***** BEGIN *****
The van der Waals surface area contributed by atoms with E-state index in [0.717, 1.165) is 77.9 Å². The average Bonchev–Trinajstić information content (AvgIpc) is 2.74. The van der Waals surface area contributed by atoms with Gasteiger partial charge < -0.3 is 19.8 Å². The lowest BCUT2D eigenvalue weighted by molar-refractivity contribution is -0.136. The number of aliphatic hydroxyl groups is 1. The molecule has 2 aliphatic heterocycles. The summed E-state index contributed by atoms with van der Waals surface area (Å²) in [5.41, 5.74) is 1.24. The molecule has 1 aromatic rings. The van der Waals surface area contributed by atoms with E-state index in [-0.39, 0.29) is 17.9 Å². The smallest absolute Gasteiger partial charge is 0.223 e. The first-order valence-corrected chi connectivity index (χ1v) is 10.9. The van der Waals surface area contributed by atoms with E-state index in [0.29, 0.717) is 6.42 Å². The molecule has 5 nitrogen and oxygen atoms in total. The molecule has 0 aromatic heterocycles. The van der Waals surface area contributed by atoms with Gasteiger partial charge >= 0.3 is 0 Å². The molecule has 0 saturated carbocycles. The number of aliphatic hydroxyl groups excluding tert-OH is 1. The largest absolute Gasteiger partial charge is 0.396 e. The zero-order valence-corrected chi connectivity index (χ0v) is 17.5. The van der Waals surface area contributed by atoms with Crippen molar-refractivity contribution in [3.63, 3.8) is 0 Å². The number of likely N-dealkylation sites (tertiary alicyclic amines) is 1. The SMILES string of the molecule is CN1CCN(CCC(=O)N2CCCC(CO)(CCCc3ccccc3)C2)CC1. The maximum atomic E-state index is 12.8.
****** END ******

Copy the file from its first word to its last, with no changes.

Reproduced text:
The van der Waals surface area contributed by atoms with E-state index in [0.717, 1.165) is 77.9 Å². The average Bonchev–Trinajstić information content (AvgIpc) is 2.74. The van der Waals surface area contributed by atoms with Gasteiger partial charge < -0.3 is 19.8 Å². The lowest BCUT2D eigenvalue weighted by molar-refractivity contribution is -0.136. The number of aliphatic hydroxyl groups is 1. The molecule has 2 aliphatic heterocycles. The summed E-state index contributed by atoms with van der Waals surface area (Å²) in [5.41, 5.74) is 1.24. The molecule has 1 aromatic rings. The van der Waals surface area contributed by atoms with E-state index in [-0.39, 0.29) is 17.9 Å². The smallest absolute Gasteiger partial charge is 0.223 e. The first-order valence-corrected chi connectivity index (χ1v) is 10.9. The van der Waals surface area contributed by atoms with E-state index in [0.29, 0.717) is 6.42 Å². The molecule has 5 nitrogen and oxygen atoms in total. The molecule has 0 aromatic heterocycles. The van der Waals surface area contributed by atoms with Gasteiger partial charge >= 0.3 is 0 Å². The molecule has 0 saturated carbocycles. The number of aliphatic hydroxyl groups excluding tert-OH is 1. The largest absolute Gasteiger partial charge is 0.396 e. The zero-order valence-corrected chi connectivity index (χ0v) is 17.5. The van der Waals surface area contributed by atoms with Crippen molar-refractivity contribution in [3.63, 3.8) is 0 Å². The number of likely N-dealkylation sites (tertiary alicyclic amines) is 1. The SMILES string of the molecule is CN1CCN(CCC(=O)N2CCCC(CO)(CCCc3ccccc3)C2)CC1. The maximum atomic E-state index is 12.8.